Linux ( LEEN-uuks or LIN-uuks) is a family of open-source Unix-like operating systems based on the Linux kernel, an operating system kernel first released on September 17, 1991, by Linus Torvalds. Linux is typically packaged in a Linux distribution.
Distributions include the Linux kernel and supporting system software and libraries, many of which are provided by the GNU Project. Many Linux distributions use the word "Linux" in their name, but the Free Software Foundation uses the name "GNU/Linux" to emphasize the importance of GNU software, causing some controversy.
Popular Linux distributions include Debian, Fedora Linux, and Ubuntu. Commercial distributions include Red Hat Enterprise Linux and SUSE Linux Enterprise. Desktop Linux distributions include a windowing system such as X11 or Wayland, and a desktop environment such as GNOME or KDE Plasma. Distributions intended for servers may omit graphics altogether, or include a solution stack such as LAMP. Because Linux is freely redistributable, anyone may create a distribution for any purpose.
Linux was originally developed for personal computers based on the Intel x86 architecture, but has since been ported to more platforms than any other operating system. Because of the dominance of the Linux-based Android on smartphones, Linux also has the largest installed base of all general-purpose operating systems. Although Linux is used by only around 2.3 percent of desktop computers, the Chromebook, which runs the Linux kernel-based Chrome OS, dominates the US K–12 education market and represents nearly 20 percent of sub-$300 notebook sales in the US. Linux is the leading operating system on servers (over 96.4% of the top 1 million web servers' operating systems are Linux), leads other big iron systems such as mainframe computers, and is the only OS used on TOP500 supercomputers (since November 2017, having gradually eliminated all competitors).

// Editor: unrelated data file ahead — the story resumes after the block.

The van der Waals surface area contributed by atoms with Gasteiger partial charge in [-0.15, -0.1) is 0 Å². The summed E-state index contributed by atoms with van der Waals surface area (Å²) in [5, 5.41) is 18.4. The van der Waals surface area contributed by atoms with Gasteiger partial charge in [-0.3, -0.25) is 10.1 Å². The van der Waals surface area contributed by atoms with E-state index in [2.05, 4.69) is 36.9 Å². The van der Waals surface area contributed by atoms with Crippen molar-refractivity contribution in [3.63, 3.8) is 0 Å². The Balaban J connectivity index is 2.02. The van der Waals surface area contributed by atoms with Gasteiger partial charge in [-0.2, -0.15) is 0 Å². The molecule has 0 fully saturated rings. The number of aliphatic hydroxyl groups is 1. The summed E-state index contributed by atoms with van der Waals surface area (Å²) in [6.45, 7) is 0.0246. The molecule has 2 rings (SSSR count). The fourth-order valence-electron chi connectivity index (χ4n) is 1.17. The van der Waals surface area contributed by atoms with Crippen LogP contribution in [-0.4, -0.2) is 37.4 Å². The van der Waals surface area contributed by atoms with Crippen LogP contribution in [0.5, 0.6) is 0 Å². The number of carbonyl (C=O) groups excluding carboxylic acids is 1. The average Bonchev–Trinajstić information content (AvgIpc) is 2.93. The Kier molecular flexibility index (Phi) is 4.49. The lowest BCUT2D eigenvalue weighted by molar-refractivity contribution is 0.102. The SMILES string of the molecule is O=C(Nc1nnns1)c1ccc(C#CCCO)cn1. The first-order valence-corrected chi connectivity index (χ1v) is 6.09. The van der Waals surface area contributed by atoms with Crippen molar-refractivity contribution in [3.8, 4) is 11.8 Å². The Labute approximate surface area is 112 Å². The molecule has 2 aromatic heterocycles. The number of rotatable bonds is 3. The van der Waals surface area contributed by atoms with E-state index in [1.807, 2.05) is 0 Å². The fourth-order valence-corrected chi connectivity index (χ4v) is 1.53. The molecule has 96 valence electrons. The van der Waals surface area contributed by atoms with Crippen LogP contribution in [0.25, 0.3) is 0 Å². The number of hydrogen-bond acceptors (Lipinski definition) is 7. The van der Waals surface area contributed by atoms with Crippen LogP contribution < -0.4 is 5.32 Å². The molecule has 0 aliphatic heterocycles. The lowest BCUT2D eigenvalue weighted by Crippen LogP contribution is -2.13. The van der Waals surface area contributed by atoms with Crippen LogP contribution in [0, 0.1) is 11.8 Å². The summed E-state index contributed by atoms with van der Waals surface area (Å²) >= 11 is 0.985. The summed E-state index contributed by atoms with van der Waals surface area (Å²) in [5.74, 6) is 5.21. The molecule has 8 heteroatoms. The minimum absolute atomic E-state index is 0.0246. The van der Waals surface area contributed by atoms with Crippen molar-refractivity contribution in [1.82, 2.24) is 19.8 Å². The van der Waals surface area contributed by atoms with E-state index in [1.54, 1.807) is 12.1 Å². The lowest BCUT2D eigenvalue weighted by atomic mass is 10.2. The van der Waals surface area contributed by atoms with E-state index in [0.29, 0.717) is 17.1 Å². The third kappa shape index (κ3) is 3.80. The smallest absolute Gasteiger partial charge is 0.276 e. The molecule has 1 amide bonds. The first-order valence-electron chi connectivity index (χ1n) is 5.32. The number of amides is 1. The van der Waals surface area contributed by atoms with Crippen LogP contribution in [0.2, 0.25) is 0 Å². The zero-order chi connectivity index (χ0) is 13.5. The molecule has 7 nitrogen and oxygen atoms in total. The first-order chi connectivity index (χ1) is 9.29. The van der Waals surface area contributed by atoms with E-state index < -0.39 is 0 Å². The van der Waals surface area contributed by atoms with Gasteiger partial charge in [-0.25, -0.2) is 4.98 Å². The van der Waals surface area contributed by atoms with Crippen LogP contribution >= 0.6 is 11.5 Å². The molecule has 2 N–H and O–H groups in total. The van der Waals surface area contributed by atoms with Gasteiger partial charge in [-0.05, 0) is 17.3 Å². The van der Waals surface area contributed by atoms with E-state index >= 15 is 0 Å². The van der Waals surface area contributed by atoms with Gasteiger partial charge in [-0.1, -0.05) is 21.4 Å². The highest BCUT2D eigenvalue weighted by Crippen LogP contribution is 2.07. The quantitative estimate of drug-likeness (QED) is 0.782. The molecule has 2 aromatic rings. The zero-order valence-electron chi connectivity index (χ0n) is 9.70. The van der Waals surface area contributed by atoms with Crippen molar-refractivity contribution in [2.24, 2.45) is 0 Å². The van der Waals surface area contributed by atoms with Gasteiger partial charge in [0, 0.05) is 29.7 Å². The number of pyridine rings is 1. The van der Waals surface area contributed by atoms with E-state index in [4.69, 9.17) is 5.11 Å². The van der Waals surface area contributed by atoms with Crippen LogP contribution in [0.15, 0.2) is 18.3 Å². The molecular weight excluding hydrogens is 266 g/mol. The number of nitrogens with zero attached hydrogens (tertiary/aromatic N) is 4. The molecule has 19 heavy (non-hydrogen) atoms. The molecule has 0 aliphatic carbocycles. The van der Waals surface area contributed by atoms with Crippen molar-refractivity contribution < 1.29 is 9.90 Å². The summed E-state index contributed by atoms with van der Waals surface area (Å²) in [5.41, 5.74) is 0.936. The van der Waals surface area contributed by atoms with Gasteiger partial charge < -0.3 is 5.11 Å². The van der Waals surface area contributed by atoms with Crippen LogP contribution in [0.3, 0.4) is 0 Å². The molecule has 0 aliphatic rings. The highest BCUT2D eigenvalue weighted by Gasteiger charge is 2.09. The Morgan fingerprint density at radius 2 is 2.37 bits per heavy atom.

Linux also runs on embedded systems, i.e. devices whose operating system is typically built into the firmware and is highly tailored to the system. This includes routers, automation controls, smart home technology, televisions (Samsung and LG Smart TVs use Tizen and WebOS, respectively), automobiles (for example, Tesla, Audi, Mercedes-Benz, Hyundai, and Toyota all rely on Linux), digital video recorders, video game consoles, and smartwatches. The Falcon 9's and the Dragon 2's avionics use a customized version of Linux.
Linux is one of the most prominent examples of free and open-source software collaboration. The source code may be used, modified and distributed commercially or non-commercially by anyone under the terms of its respective licenses, such as the GNU General Public License.
Fedora Linux is a Linux distribution developed by Fedora Project which is sponsored primarily by Red Hat (an IBM subdiary), with additional sponsors from other companies and organizations. Fedora contains software distributed under various open source licenses and aims to be on the leading edge of open source technologies. Fedora is the upstream source for many distributions, like Rocky Linux and Red Hat Enterprise Linux.
Since the release of Fedora 30, five different editions are currently available: Workstation, focused on the personal computer, Server for servers, CoreOS, focused on cloud computing, Silverblue, focused on an immutable desktop specialized to container-based workflows and IoT, focused on IoT devices.
, Fedora Linux has an estimated 1.2 million users, including Linus Torvalds (), creator of the Linux kernel. (Full article...)
||See, you not only have to be a good coder to create a system like Linux, you have to be a sneaky bastard too.
||— Linus Torvalds,
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